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Improving Out-of-Distribution Robustness via Selective Augmentation
Huaxiu Yao · Yu Wang · Sai Li · Linjun Zhang · Weixin Liang · James Zou · Chelsea Finn

Wed Jul 20 11:05 AM -- 11:10 AM (PDT) @ None

Machine learning algorithms typically assume that training and test examples are drawn from the same distribution. However, distribution shift is a common problem in real-world applications and can cause models to perform dramatically worse at test time. In this paper, we specifically consider the problems of subpopulation shifts (e.g., imbalanced data) and domain shifts. While prior works often seek to explicitly regularize internal representations or predictors of the model to be domain invariant, we instead aim to learn invariant predictors without restricting the model's internal representations or predictors. This leads to a simple mixup-based technique which learns invariant predictors via selective augmentation called LISA. LISA selectively interpolates samples either with the same labels but different domains or with the same domain but different labels. Empirically, we study the effectiveness of LISA on nine benchmarks ranging from subpopulation shifts to domain shifts, and we find that LISA consistently outperforms other state-of-the-art methods and leads to more invariant predictors. We further analyze a linear setting and theoretically show how LISA leads to a smaller worst-group error.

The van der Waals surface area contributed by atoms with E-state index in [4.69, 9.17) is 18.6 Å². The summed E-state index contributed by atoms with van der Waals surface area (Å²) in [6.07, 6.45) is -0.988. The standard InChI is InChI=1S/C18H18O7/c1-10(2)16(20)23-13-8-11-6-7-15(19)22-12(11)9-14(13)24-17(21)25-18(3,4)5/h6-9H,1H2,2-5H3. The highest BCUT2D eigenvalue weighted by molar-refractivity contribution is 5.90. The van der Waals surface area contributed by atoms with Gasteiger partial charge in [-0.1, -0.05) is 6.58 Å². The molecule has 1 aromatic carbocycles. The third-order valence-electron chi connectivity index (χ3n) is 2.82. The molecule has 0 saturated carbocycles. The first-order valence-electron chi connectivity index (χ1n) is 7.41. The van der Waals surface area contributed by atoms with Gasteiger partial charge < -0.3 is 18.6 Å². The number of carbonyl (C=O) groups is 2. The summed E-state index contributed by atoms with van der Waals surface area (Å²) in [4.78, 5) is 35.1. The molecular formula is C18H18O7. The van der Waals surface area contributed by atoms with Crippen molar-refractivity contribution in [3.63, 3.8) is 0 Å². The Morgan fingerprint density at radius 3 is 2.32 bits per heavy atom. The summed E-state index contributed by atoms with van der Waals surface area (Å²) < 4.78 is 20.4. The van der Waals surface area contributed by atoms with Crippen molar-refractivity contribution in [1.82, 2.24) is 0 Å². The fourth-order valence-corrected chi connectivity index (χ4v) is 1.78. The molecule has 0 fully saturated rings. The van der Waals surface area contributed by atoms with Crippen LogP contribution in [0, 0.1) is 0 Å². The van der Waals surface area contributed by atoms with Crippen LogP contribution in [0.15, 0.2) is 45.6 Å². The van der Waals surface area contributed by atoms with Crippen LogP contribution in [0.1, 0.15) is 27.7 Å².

Author Information

Huaxiu Yao (Stanford University)
Yu Wang (University of Science and Technology of China)
Sai Li (Renmin University of China)
Linjun Zhang (Rutgers University)
Weixin Liang (Stanford University)
James Zou (Stanford University)
Chelsea Finn (Stanford)

Chelsea Finn is an Assistant Professor in Computer Science and Electrical Engineering at Stanford University. Finn's research interests lie in the capability of robots and other agents to develop broadly intelligent behavior through learning and interaction. To this end, her work has included deep learning algorithms for concurrently learning visual perception and control in robotic manipulation skills, inverse reinforcement methods for learning reward functions underlying behavior, and meta-learning algorithms that can enable fast, few-shot adaptation in both visual perception and deep reinforcement learning. Finn received her Bachelor's degree in Electrical Engineering and Computer Science at MIT and her PhD in Computer Science at UC Berkeley. Her research has been recognized through the ACM doctoral dissertation award, the Microsoft Research Faculty Fellowship, the C.V. Ramamoorthy Distinguished Research Award, and the MIT Technology Review 35 under 35 Award, and her work has been covered by various media outlets, including the New York Times, Wired, and Bloomberg. Throughout her career, she has sought to increase the representation of underrepresented minorities within CS and AI by developing an AI outreach camp at Berkeley for underprivileged high school students, a mentoring program for underrepresented undergraduates across four universities, and leading efforts within the WiML and Berkeley WiCSE communities of women researchers.

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